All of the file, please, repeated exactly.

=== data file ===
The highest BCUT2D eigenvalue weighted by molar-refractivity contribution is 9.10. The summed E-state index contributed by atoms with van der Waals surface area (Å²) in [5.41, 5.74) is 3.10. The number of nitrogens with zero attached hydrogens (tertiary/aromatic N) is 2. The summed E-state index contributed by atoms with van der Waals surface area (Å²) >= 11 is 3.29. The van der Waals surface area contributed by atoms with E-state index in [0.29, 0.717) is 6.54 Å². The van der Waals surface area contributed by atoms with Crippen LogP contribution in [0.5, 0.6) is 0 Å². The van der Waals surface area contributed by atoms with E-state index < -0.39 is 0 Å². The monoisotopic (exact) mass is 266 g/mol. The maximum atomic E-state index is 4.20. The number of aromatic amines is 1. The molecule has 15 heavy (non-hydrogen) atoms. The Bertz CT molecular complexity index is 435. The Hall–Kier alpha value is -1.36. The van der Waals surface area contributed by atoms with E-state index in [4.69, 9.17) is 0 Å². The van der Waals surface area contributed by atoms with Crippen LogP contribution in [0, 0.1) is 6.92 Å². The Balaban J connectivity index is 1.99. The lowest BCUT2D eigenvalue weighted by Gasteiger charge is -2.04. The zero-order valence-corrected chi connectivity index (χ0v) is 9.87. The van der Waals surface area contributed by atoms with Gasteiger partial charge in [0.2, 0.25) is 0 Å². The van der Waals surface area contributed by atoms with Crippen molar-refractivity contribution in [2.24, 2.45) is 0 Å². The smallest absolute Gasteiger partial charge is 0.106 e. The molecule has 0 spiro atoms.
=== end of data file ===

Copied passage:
The highest BCUT2D eigenvalue weighted by molar-refractivity contribution is 9.10. The summed E-state index contributed by atoms with van der Waals surface area (Å²) in [5.41, 5.74) is 3.10. The number of nitrogens with zero attached hydrogens (tertiary/aromatic N) is 2. The summed E-state index contributed by atoms with van der Waals surface area (Å²) >= 11 is 3.29. The van der Waals surface area contributed by atoms with E-state index in [0.29, 0.717) is 6.54 Å². The van der Waals surface area contributed by atoms with Crippen LogP contribution in [0.5, 0.6) is 0 Å². The van der Waals surface area contributed by atoms with E-state index < -0.39 is 0 Å². The monoisotopic (exact) mass is 266 g/mol. The maximum atomic E-state index is 4.20. The number of aromatic amines is 1. The molecule has 15 heavy (non-hydrogen) atoms. The Bertz CT molecular complexity index is 435. The Hall–Kier alpha value is -1.36. The van der Waals surface area contributed by atoms with E-state index in [4.69, 9.17) is 0 Å². The van der Waals surface area contributed by atoms with Crippen LogP contribution in [0, 0.1) is 6.92 Å². The Balaban J connectivity index is 1.99. The lowest BCUT2D eigenvalue weighted by Gasteiger charge is -2.04. The zero-order valence-corrected chi connectivity index (χ0v) is 9.87. The van der Waals surface area contributed by atoms with Gasteiger partial charge in [0.2, 0.25) is 0 Å². The van der Waals surface area contributed by atoms with Crippen molar-refractivity contribution in [2.24, 2.45) is 0 Å². The smallest absolute Gasteiger partial charge is 0.106 e. The molecule has 0 spiro atoms.